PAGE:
cers also guarantee students permanent employment oppor-
tunities in what is still an exciting career for young people:
merchant marine. For those entrepreneurial-minded graduates,
they can also create their own opportunities by harnessing
their educational experience into lucrative future career paths.
What I am saying, therefore, is there is a plethora of opportunities
that await our maritime graduates."
Manchoon said UTT has a niche role in "taking a new gen-
eration of scholars for employment and entrepreneur activities"
in the maritime sector, and the university will play its part in
building the economy.
Maritime's role in diversification
Prof Dyer Narinesingh, president of UTT, said the university
is only one of two in the Caribbean Basin offering training
programmes in maritime studies. He said the maritime sector
is considered one of the most important growth poles of T&T
in the diversification of T&T's economy.
"UTT is proud to be part of the training of appropriate
human resource needed for this socioeconomic transformation.
Unlike many sectors, the importance of the maritime sector
of our economy is not obvious to most of our population, and
what a pity, nor is the pursuit of a career in maritime studies
appears as a viable option to many of our young people, such
as medicine, law and engineering. I think this is where career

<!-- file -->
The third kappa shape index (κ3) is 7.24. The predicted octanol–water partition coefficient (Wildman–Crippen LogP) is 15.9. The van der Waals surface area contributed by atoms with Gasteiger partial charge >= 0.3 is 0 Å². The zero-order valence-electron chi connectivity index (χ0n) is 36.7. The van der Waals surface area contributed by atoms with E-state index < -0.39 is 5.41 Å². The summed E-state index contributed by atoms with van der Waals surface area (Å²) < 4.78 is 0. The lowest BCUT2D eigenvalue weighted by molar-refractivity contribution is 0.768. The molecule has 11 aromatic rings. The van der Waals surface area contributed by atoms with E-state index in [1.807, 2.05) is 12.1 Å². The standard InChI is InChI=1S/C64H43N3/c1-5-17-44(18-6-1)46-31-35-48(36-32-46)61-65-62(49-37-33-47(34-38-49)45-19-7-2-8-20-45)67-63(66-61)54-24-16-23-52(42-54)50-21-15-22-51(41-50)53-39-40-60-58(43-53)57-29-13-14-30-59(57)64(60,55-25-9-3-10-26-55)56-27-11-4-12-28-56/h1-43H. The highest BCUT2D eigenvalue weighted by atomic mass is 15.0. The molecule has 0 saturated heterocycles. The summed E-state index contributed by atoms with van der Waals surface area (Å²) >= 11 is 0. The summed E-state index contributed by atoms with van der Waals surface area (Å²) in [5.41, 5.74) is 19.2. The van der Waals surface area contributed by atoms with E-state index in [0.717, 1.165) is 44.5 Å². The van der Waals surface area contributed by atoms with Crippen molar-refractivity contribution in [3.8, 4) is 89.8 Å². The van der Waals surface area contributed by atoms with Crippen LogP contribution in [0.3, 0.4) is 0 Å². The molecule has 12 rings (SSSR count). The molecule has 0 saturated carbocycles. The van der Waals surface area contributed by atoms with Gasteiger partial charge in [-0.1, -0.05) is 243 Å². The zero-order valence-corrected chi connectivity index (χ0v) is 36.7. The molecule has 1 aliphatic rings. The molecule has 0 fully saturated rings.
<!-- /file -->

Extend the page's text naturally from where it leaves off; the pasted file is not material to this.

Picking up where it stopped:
guidance is becoming even more critical," Narinesingh said.
Narinesingh said modern day industries are changing at a
rapid pace and employers' demand for a more skilled workforce
means that students should take note of trends.
"The maritime industry will become more strategic to the
socioeconomic development of T&T. Could we imagine, for
one moment, what would be the status of our petrochemical
sector without an efficient modernised set of marine servic-
es?"Shipping is what is responsible for bridging the ocean gaps
and, indeed, contributing toward making the world a global
village. This demand has fuelled the growth of the shipping
industry, and like any other industry during this growth phase,
an evaluation needs to be conducted to ensure there is an equal
balance of the social, economic and environmental components
of the industry," Narinesingh said.
Narinesingh said efficient transportation systems provide
economic and social opportunities and benefits "that result in
a positive multiplier effect, such as better access to market,
employment and additional investment."
He said deficient transportation systems in terms of capacity
or reliability "can have an economic cost, such as reduced or
missed opportunities and lower quality of life for our people."
According to Narinesingh, the univeristy's maritime pro-
gramme has produced more than 120 graduates from the
diploma to the Masters programme.
He said more than 3,000 students have been trained in mar-
itime short courses, and there are plans to expand the UTT's
"Maritime programmes at UTT will expand in due course
to offer courses at the chief engineers and chief mates level
in order to meet the demands of our graduates for higher pro-
fessional education and certification."
The UTT Chaguaramas campus celebrated its first two grad-
uates: John-Paul Pantin and Peter Lazzari, who are employed
with the T&T Pilots Association.
UTT graduates told:
Jobs aplenty in maritime sector
Transport Minister Stephen Cadiz, centre, shakes the hand of Peter Lazarri while John-Paul Pantin looks on at World Maritime
Day 2013 celebrations at the University of T&T (UTT), Chaguaramas. PHOTO: ANDY HYPOLITE
CEO expects Southex to generate millions in sales